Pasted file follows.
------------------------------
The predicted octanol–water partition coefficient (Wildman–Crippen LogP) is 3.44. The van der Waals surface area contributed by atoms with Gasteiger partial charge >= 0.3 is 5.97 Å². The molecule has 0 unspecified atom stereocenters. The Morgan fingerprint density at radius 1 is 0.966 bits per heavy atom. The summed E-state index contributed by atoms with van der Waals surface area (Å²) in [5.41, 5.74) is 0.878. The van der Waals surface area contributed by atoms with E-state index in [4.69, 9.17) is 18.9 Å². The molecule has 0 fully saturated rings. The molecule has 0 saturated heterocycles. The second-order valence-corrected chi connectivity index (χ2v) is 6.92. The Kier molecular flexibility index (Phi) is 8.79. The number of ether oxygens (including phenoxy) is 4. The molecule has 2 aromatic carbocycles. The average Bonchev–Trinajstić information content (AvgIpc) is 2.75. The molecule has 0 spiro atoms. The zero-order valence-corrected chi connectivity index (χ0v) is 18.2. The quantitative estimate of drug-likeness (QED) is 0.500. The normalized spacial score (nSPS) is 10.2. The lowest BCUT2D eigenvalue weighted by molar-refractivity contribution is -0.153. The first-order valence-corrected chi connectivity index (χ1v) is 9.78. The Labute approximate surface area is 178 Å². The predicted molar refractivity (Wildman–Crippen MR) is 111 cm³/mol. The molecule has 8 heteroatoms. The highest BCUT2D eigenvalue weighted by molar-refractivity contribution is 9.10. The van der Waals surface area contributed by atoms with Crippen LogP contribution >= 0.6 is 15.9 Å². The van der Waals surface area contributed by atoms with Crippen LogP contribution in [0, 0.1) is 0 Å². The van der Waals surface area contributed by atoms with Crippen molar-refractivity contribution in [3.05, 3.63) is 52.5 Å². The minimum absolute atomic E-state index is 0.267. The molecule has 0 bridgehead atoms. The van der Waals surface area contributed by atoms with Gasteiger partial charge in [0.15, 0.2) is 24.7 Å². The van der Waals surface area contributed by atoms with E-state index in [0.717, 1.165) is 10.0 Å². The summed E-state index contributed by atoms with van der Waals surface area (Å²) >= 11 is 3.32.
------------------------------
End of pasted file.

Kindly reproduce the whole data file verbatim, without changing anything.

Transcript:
The predicted octanol–water partition coefficient (Wildman–Crippen LogP) is 3.44. The van der Waals surface area contributed by atoms with Gasteiger partial charge >= 0.3 is 5.97 Å². The molecule has 0 unspecified atom stereocenters. The Morgan fingerprint density at radius 1 is 0.966 bits per heavy atom. The summed E-state index contributed by atoms with van der Waals surface area (Å²) in [5.41, 5.74) is 0.878. The van der Waals surface area contributed by atoms with E-state index in [4.69, 9.17) is 18.9 Å². The molecule has 0 fully saturated rings. The molecule has 0 saturated heterocycles. The second-order valence-corrected chi connectivity index (χ2v) is 6.92. The Kier molecular flexibility index (Phi) is 8.79. The number of ether oxygens (including phenoxy) is 4. The molecule has 2 aromatic carbocycles. The average Bonchev–Trinajstić information content (AvgIpc) is 2.75. The molecule has 0 spiro atoms. The zero-order valence-corrected chi connectivity index (χ0v) is 18.2. The quantitative estimate of drug-likeness (QED) is 0.500. The normalized spacial score (nSPS) is 10.2. The lowest BCUT2D eigenvalue weighted by molar-refractivity contribution is -0.153. The first-order valence-corrected chi connectivity index (χ1v) is 9.78. The Labute approximate surface area is 178 Å². The predicted molar refractivity (Wildman–Crippen MR) is 111 cm³/mol. The molecule has 8 heteroatoms. The highest BCUT2D eigenvalue weighted by molar-refractivity contribution is 9.10. The van der Waals surface area contributed by atoms with Crippen LogP contribution >= 0.6 is 15.9 Å². The van der Waals surface area contributed by atoms with Crippen LogP contribution in [0, 0.1) is 0 Å². The van der Waals surface area contributed by atoms with Crippen molar-refractivity contribution in [3.05, 3.63) is 52.5 Å². The minimum absolute atomic E-state index is 0.267. The molecule has 0 bridgehead atoms. The van der Waals surface area contributed by atoms with Gasteiger partial charge in [0.15, 0.2) is 24.7 Å². The van der Waals surface area contributed by atoms with E-state index in [0.717, 1.165) is 10.0 Å². The summed E-state index contributed by atoms with van der Waals surface area (Å²) >= 11 is 3.32.